Pour into the base and bake for 15 mins then turn down the temperature to

110 ° C and bake for a further 1 hour 20 mins .

The cheesecake should have a slight wobble in the middle.

Leave to cool mostly in the oven with the door slightly wedged open ( I use a wooded spoon) for about 2 hours. Take out and leave in the fridge to cool fully for at least 3 hours.


Make up ½ pint of jelly (I used fresh raspberry juice, honey and gelatine and followed the packet setting instructions but you can use jelly cubes) and pour, once cool, over the set cheese cake. Place back in the fridge to set (approx. another 2 hours) . I confess by luck rather than design I got a lovely ring of jelly/jello around the side of the cake where it had cooled and shrunk away from the sides.

Serve in slices with fresh raspberries on top.


Next stop….Ibiza .



Recipe | French Apple Tart


Car parks, whisky, wine and tarts

The recent weeks have involved cooking for a Shabbat in West London, a whisky tasting lunch and photographic exhibition in a Soho car park, a wine tasting at the fabulous Whirly Wines down in Tooting Bec, working on an brilliant Dorset book project and a trip to Nice and Monaco.   2016-03-09_0006

I was excited to cook for my first Shabbat, a day of rest and celebration in the Jewish week.   The Middle Eastern themed meal was to take place in a very cosmopolitan feeling Kensington. When designing the menu there were certain rules I had to bare in mind, so of course no pork, no shellfish, fish with only gills and scales – meaning no turbot, monkfish, catfish etc.. and it was also important not to mix meat and dairy so couldn’t include yogurt sauces with some dishes in the Middle eastern feast.


The Shabbat meal begins with candle lighting and blessings then the food is bought in and the feast begins. Here was their menu :


Children’s Supper

Home made burgers, potato wedges and broccoli

Adults Canapés and cocktails

Vodka, champagne and rhubarb fizz 

Beetroot hummus with garlic and lemon on crisp breads

Chicken and orange blossom pastries with harrissa

Adult Mains

Roast Bass with ras al hanout, white wine and garlic with roasted squash and herbed couscous, chopped salad with lime and sumac.

Slow roast shoulder of lamb with cinnamon, cumin and coriander with saffron pilaf, tomato and chickpea sauce, crispy onions, pomegranates and tahini sauce.


Children   – Chocolate caramel brownies

Adults – Pressed chocolate cake with roasted rhubarb

Apple tart tatin and cream

As kosher meat is salted in order to help remove the blood it is recommended that you wash it before cooking, also you need to be more sensitive when seasoning.


The whisky tasting lunch in the trendy car park was all rather jolly helping to celebrate the launch of an exhibition by the photographer James Stroud. The photographs were of the Balvenie Distillery on Speyside. The party kicked off with whisky based cocktails and canapés and then continued with three courses all of which were paired with various aged whiskies. Tentatively reflecting on it the next day I am not fully convinced that it is a great idea to have whisky pre lunch AND with every course but I am totally won over by serving it with the cheese.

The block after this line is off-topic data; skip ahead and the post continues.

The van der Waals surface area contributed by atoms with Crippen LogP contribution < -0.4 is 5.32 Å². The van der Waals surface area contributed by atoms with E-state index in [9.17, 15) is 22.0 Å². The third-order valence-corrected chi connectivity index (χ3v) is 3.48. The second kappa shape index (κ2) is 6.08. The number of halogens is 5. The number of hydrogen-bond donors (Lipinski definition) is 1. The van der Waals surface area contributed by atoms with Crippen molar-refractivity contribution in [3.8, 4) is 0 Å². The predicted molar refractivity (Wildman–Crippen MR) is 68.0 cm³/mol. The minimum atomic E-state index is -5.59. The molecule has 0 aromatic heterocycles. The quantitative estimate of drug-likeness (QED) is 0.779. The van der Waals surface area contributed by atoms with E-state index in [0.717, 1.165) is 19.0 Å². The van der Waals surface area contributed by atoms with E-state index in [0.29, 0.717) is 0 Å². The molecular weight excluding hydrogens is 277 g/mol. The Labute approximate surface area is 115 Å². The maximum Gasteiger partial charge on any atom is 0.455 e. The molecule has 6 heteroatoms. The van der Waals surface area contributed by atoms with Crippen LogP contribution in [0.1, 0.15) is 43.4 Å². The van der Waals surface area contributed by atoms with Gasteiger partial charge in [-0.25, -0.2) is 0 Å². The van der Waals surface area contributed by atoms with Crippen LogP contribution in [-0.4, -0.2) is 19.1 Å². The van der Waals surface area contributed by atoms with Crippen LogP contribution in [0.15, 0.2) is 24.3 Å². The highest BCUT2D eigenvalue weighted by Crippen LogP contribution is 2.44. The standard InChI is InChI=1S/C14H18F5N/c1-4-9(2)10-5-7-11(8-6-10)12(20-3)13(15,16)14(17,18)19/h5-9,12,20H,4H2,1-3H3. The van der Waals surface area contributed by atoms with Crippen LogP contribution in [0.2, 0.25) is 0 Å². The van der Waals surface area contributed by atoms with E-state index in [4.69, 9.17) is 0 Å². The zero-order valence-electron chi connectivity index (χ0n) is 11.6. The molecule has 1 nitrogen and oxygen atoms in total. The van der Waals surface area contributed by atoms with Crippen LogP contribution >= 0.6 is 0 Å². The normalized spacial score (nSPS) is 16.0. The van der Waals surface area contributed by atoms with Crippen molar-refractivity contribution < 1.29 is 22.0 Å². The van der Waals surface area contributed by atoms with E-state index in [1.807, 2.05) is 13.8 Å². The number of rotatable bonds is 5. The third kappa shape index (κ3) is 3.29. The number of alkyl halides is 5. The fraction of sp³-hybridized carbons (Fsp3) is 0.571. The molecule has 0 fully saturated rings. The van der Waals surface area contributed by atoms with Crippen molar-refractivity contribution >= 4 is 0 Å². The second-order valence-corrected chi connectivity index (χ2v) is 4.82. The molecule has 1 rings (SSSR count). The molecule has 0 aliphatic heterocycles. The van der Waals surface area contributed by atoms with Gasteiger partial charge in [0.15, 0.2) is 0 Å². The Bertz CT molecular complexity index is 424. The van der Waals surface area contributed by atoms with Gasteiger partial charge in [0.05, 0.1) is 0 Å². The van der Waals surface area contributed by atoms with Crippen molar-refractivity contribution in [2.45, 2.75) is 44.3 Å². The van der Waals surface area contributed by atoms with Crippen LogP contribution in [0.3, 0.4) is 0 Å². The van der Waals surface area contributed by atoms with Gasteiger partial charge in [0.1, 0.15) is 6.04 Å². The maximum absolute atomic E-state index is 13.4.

Though in fairness to the whisky it probably didn’t help that in true trooper chef style, having said my thank yous and goodbyes to the whisky infused crowd, I headed south for a wine tasting. For anyone enthusiastic about interesting wines from small producers around the world, Whirly Wines is a place I would highly recommend to visit. When we arrived at the tasting there were some top foodies around the table including chefs from Bibendum, the Begging Bowl and people from some of London’s most interesting wine clubs as well as locals, passing by that were then drawn in by the merriment kicking off inside.


The next day my much needed detoxing had to wait, as I was on a plane heading to the somewhat warmer Riviera.


So much wonderful food originates here, Salad Nicoise ( though shockingly I didn’t actually experience or see particularly good ones), socca – thin chickpea flour pancakes (the perfect snack with an ice cold beer), daube – a beef stew , deep fried courgettes flowers, farcais – veal stuffed vegetable, Pissaladiére   – sweet onion and anchovy pastry tart and tourtes de blettes – a chard tart with raisons and pinenuts. All of which I managed to sample.


The stand out show stopper of the culinary tour however has to have been the apple tarts (I tried several) that are so ubiquitous in French bistros. Very simple – no spices, no purees and very delicious, they can make even those who find it hard to stop, linger for a few moments extra at the table.


So for this postcard I would like to share my French Apple tart recipe, the perfect way to end a lunch, enjoy the moment and toast absent friends

This week:

Lunches in car parks : 1

Wine tastings in Tooting Bec:1

Not nice Nicoise salads : 2

Shabbats cooked for:1

I joined Facebook : please like my page here  Philippa Davis face book 


French Apple Tart

Makes 8 – 10 6 cm individual tarts


180g plain flour

20g icing sugar

100g cold salted butter

1 egg yolk

2 – 4 tbs iced water

6 -8 large crunchy Apples like Gala, Braeburn, Pink lady, Jazz.

8- 10 tsp soft butter

8- 10 tsp golden caster sugar

1 egg yolk mixed with 1 tbs milk

4 tbs apricot jam


In a food processor pulse the flour and icing sugar a couple of times.

On the large side of the cheese grater, grate the butter then add to the flour. Pulse a couple of times.

Add the egg yolk and pulse a couple more times.

Add 2 – 4 tbs of the very cold water, whilst pulsing, until the pastry only just starts coming together into a ball.

Tip into a bowl and bring together.

Flatten out into a 2 cm fat disk, wrap in cling film and leave to rest in the fridge for ½ hour.

Once rested…

Pre heat the oven to 180 ° c